A Downstairs History of Britain From the Nineteenth Century to Modern Times

Book - 2013
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WW Norton
Literary ReviewAt the fore are the experiences of young girls who slept in damp corners of basements, kitchen maids who were required to stir eggs until the yolks were perfectly centered, and cleaners who had to scrub floors on their hands and knees despite the wide availability of vacuum cleaners. We also meet a lord who solved his inability to open a window by throwing a brick through it and Winston Churchill’s butler who did not think Churchill would know how to dress on his own.Servants
The vividly told lives of British servants and the upper crust they served.

Baker & Taylor
Paints a vivid picture of the lives of British servants through the letters and diaries of those who served in upper crust households and explores the complicated relationships and social implications between the server and those they served. 20,000 first printing.

Book News
Offering a wealth of b&w historical photos, a writing style that will appeal to general readers, and enough depth and detail to interest scholars, this work charts the changing roles of domestic servants in wealthiest households as well as middle class households in Britain, describing examples of oppression and maltreatment as well as examples of friendship and loyalty between servants and employers. Excerpts from letters and diaries reveal the voices of household servants, male and female; the author also draws on original interviews with former and current households servants. Annotation ©2014 Book News, Inc., Portland, OR (

& Taylor

Depicts the lives of British servants through the letters and diaries of those who served in upper class households and explores the complicated relationships and social implications between the server and those they served.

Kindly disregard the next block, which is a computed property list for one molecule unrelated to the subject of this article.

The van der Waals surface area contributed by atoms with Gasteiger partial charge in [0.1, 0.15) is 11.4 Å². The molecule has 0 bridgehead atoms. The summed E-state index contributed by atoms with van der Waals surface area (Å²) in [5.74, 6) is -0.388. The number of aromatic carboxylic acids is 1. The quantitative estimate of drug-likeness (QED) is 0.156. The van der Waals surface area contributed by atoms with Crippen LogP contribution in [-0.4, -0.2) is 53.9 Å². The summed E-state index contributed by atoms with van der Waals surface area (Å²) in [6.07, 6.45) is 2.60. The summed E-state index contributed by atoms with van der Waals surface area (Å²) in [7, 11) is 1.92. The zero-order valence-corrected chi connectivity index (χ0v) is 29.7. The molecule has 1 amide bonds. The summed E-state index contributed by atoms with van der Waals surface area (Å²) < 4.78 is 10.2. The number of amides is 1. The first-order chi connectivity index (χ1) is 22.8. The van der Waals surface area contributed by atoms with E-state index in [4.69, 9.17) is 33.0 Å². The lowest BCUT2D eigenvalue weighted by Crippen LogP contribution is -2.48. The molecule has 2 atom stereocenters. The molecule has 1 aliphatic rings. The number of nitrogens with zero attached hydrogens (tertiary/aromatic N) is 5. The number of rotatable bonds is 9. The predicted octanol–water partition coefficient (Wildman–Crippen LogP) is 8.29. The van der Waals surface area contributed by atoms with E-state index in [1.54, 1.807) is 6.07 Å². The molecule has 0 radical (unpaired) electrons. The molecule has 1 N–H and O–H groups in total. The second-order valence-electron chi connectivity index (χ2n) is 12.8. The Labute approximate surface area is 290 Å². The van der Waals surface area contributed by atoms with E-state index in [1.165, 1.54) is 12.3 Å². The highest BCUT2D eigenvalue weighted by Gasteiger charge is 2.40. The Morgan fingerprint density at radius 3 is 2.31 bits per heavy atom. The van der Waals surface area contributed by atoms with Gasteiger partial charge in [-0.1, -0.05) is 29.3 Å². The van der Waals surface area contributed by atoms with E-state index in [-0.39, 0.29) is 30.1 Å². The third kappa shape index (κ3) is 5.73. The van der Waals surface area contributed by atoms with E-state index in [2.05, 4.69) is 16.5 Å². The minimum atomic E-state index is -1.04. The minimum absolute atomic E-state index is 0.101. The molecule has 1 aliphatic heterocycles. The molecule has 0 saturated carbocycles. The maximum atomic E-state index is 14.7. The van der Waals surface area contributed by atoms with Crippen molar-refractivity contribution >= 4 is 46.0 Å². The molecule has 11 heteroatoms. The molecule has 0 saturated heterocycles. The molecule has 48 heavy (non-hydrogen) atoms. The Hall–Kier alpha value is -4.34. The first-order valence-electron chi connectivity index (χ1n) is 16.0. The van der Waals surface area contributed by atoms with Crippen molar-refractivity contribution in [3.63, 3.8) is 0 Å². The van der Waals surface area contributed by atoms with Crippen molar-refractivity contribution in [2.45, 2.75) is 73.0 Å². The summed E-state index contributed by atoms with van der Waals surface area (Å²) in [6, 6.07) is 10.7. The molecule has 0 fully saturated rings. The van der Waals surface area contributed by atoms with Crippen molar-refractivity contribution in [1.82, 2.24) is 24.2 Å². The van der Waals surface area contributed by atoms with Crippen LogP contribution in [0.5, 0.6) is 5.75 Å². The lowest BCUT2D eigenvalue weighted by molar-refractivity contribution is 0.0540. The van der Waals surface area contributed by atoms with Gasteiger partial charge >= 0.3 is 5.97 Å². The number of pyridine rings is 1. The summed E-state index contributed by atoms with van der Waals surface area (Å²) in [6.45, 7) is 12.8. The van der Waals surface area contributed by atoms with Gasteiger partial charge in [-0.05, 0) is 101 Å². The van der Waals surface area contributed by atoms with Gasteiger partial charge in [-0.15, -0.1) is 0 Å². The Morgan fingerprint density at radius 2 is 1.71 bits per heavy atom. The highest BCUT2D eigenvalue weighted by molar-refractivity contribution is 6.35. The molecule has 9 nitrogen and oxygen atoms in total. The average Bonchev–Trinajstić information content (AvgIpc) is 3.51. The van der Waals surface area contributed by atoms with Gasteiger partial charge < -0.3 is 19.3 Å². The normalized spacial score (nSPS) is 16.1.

Publisher: New York : W. W. Norton & Company, 2013
Edition: First American Edition
ISBN: 9780393241099
Branch Call Number: 941.0823 L568s
Characteristics: xi, 385 pages, 8 pages of unnumbered plates : illustrations ; 25 cm


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athompson10 Jan 09, 2015

Very interesting social history about a topic that's not often studied. The author traces the evolution of the domestic servant, the British household and the changing times from the 1800s to present day, with most of the focus on the period from 1900-1950.

Apr 25, 2014

Easily one of the best social histories I've read. Meticulously researched, beautifully written--very well done.

Jan 07, 2014

Lucy Lethbridge’s _Servants: A Downstairs History of Britain from the Nineteenth Century to Modern Times_ is the best comprehensive history I have seen on the topic of domestic labour in Great Britain.

Using a methodology that resembles that of my favorite historian, David Kynaston (see _Austerity Britain: 1944-1951_ for example), Lethbridge did a copious amount of primary research, relying on diaries, correspondence, newspaper columns, and interviews with former servants and employers to tell the complicated story of life below stairs. Lethbridge also brings in fictional accounts, as well as devoting time in her final chapter to the popular 1970s ITV series, _Upstairs, Downstairs_.